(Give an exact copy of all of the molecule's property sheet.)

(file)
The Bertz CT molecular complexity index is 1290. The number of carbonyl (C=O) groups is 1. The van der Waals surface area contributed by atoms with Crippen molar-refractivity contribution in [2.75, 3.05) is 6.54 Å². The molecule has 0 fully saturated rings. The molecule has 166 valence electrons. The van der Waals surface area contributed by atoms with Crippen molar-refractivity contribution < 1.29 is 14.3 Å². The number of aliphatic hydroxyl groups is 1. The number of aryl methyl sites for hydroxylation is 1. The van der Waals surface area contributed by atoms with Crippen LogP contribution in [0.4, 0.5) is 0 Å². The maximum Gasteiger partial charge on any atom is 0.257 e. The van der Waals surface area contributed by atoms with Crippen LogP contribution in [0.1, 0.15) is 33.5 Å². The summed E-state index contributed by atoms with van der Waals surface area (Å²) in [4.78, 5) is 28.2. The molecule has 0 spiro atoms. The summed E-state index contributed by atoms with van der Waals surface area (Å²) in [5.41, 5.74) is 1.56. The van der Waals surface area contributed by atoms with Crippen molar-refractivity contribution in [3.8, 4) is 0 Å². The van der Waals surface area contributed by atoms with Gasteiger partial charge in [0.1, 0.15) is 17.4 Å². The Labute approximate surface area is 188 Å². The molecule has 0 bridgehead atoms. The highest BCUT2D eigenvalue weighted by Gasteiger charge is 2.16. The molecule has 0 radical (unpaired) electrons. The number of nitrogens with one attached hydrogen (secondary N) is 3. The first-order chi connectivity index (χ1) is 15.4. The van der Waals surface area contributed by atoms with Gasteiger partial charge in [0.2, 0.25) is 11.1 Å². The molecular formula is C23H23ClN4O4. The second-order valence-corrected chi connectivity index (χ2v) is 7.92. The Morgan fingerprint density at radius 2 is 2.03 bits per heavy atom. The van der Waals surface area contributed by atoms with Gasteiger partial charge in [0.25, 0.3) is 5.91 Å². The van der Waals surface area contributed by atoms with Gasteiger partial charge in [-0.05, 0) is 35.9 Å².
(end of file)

The Bertz CT molecular complexity index is 1290. The number of carbonyl (C=O) groups is 1. The van der Waals surface area contributed by atoms with Crippen molar-refractivity contribution in [2.75, 3.05) is 6.54 Å². The molecule has 0 fully saturated rings. The molecule has 166 valence electrons. The van der Waals surface area contributed by atoms with Crippen molar-refractivity contribution < 1.29 is 14.3 Å². The number of aliphatic hydroxyl groups is 1. The number of aryl methyl sites for hydroxylation is 1. The van der Waals surface area contributed by atoms with Crippen LogP contribution in [0.4, 0.5) is 0 Å². The maximum Gasteiger partial charge on any atom is 0.257 e. The van der Waals surface area contributed by atoms with Crippen LogP contribution in [0.1, 0.15) is 33.5 Å². The summed E-state index contributed by atoms with van der Waals surface area (Å²) in [4.78, 5) is 28.2. The molecule has 0 spiro atoms. The summed E-state index contributed by atoms with van der Waals surface area (Å²) in [5.41, 5.74) is 1.56. The van der Waals surface area contributed by atoms with Crippen molar-refractivity contribution in [3.8, 4) is 0 Å². The van der Waals surface area contributed by atoms with Gasteiger partial charge in [0.1, 0.15) is 17.4 Å². The Labute approximate surface area is 188 Å². The molecule has 0 bridgehead atoms. The highest BCUT2D eigenvalue weighted by Gasteiger charge is 2.16. The molecule has 0 radical (unpaired) electrons. The number of nitrogens with one attached hydrogen (secondary N) is 3. The first-order chi connectivity index (χ1) is 15.4. The van der Waals surface area contributed by atoms with Gasteiger partial charge in [0.2, 0.25) is 11.1 Å². The molecular formula is C23H23ClN4O4. The second-order valence-corrected chi connectivity index (χ2v) is 7.92. The Morgan fingerprint density at radius 2 is 2.03 bits per heavy atom. The van der Waals surface area contributed by atoms with Gasteiger partial charge in [0.25, 0.3) is 5.91 Å². The van der Waals surface area contributed by atoms with Gasteiger partial charge in [-0.05, 0) is 35.9 Å².